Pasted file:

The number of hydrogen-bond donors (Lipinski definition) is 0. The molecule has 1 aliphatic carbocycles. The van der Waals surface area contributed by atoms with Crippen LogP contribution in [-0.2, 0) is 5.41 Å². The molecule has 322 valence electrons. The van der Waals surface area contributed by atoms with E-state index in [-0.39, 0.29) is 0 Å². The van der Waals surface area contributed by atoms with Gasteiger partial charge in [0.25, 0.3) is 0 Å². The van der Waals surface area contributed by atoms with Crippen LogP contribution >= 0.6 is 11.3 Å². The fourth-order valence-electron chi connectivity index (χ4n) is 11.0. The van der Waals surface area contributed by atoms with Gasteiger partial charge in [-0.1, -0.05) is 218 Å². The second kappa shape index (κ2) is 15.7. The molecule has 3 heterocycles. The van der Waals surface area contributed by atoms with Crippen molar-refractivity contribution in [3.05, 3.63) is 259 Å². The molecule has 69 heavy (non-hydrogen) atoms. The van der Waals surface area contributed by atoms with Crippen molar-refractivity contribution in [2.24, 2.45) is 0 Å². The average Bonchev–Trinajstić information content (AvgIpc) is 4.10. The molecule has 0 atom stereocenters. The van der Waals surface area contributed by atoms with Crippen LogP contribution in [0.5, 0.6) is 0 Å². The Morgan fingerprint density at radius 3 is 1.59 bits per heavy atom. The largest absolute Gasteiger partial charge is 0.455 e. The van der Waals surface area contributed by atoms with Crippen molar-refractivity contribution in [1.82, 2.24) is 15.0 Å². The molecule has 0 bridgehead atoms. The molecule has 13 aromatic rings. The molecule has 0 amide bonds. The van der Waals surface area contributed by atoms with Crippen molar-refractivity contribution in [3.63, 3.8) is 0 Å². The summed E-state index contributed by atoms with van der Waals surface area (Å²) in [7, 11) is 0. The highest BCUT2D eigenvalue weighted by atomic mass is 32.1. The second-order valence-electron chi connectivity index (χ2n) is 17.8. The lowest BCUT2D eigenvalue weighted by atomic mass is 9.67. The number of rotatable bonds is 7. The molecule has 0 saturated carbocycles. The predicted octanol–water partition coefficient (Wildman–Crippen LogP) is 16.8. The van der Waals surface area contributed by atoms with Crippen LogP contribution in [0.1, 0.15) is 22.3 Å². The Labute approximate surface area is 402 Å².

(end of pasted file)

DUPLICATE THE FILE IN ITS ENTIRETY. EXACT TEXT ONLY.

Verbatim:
The number of hydrogen-bond donors (Lipinski definition) is 0. The molecule has 1 aliphatic carbocycles. The van der Waals surface area contributed by atoms with Crippen LogP contribution in [-0.2, 0) is 5.41 Å². The molecule has 322 valence electrons. The van der Waals surface area contributed by atoms with E-state index in [-0.39, 0.29) is 0 Å². The van der Waals surface area contributed by atoms with Gasteiger partial charge in [0.25, 0.3) is 0 Å². The van der Waals surface area contributed by atoms with Crippen LogP contribution >= 0.6 is 11.3 Å². The fourth-order valence-electron chi connectivity index (χ4n) is 11.0. The van der Waals surface area contributed by atoms with Gasteiger partial charge in [-0.1, -0.05) is 218 Å². The second kappa shape index (κ2) is 15.7. The molecule has 3 heterocycles. The van der Waals surface area contributed by atoms with Crippen molar-refractivity contribution in [3.05, 3.63) is 259 Å². The molecule has 69 heavy (non-hydrogen) atoms. The van der Waals surface area contributed by atoms with Crippen molar-refractivity contribution in [2.24, 2.45) is 0 Å². The average Bonchev–Trinajstić information content (AvgIpc) is 4.10. The molecule has 0 atom stereocenters. The van der Waals surface area contributed by atoms with Crippen LogP contribution in [0.5, 0.6) is 0 Å². The Morgan fingerprint density at radius 3 is 1.59 bits per heavy atom. The largest absolute Gasteiger partial charge is 0.455 e. The van der Waals surface area contributed by atoms with Crippen molar-refractivity contribution in [1.82, 2.24) is 15.0 Å². The molecule has 0 bridgehead atoms. The molecule has 13 aromatic rings. The molecule has 0 amide bonds. The van der Waals surface area contributed by atoms with Crippen molar-refractivity contribution in [3.63, 3.8) is 0 Å². The summed E-state index contributed by atoms with van der Waals surface area (Å²) in [7, 11) is 0. The highest BCUT2D eigenvalue weighted by atomic mass is 32.1. The second-order valence-electron chi connectivity index (χ2n) is 17.8. The lowest BCUT2D eigenvalue weighted by atomic mass is 9.67. The number of rotatable bonds is 7. The molecule has 0 saturated carbocycles. The predicted octanol–water partition coefficient (Wildman–Crippen LogP) is 16.8. The van der Waals surface area contributed by atoms with Crippen LogP contribution in [0.1, 0.15) is 22.3 Å². The Labute approximate surface area is 402 Å².